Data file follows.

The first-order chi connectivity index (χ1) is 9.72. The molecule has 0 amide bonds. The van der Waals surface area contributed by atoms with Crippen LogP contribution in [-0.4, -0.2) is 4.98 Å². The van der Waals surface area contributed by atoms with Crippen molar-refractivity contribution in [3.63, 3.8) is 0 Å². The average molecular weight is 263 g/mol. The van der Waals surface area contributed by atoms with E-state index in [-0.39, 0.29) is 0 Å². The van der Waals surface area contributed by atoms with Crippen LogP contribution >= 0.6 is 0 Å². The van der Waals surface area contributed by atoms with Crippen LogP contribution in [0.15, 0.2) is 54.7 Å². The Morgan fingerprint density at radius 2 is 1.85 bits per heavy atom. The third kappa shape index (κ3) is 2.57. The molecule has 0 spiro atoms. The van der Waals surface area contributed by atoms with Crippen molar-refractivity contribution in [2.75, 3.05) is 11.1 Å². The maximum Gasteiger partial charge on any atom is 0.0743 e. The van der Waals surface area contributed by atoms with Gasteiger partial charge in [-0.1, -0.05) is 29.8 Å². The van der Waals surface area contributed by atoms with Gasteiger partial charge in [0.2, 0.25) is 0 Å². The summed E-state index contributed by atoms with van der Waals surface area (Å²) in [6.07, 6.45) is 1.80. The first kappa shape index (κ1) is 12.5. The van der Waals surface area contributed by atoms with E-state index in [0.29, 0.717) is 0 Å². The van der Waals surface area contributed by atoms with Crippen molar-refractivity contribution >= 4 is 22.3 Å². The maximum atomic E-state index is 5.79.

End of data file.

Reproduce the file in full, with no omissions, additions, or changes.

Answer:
The first-order chi connectivity index (χ1) is 9.72. The molecule has 0 amide bonds. The van der Waals surface area contributed by atoms with Crippen LogP contribution in [-0.4, -0.2) is 4.98 Å². The van der Waals surface area contributed by atoms with Crippen molar-refractivity contribution in [3.63, 3.8) is 0 Å². The average molecular weight is 263 g/mol. The van der Waals surface area contributed by atoms with E-state index in [-0.39, 0.29) is 0 Å². The van der Waals surface area contributed by atoms with Crippen LogP contribution >= 0.6 is 0 Å². The van der Waals surface area contributed by atoms with Crippen LogP contribution in [0.15, 0.2) is 54.7 Å². The Morgan fingerprint density at radius 2 is 1.85 bits per heavy atom. The third kappa shape index (κ3) is 2.57. The molecule has 0 spiro atoms. The van der Waals surface area contributed by atoms with Crippen molar-refractivity contribution in [2.75, 3.05) is 11.1 Å². The maximum Gasteiger partial charge on any atom is 0.0743 e. The van der Waals surface area contributed by atoms with Gasteiger partial charge in [-0.1, -0.05) is 29.8 Å². The van der Waals surface area contributed by atoms with Gasteiger partial charge in [0.2, 0.25) is 0 Å². The summed E-state index contributed by atoms with van der Waals surface area (Å²) in [6.07, 6.45) is 1.80. The first kappa shape index (κ1) is 12.5. The van der Waals surface area contributed by atoms with E-state index in [0.29, 0.717) is 0 Å². The van der Waals surface area contributed by atoms with Crippen molar-refractivity contribution >= 4 is 22.3 Å². The maximum atomic E-state index is 5.79.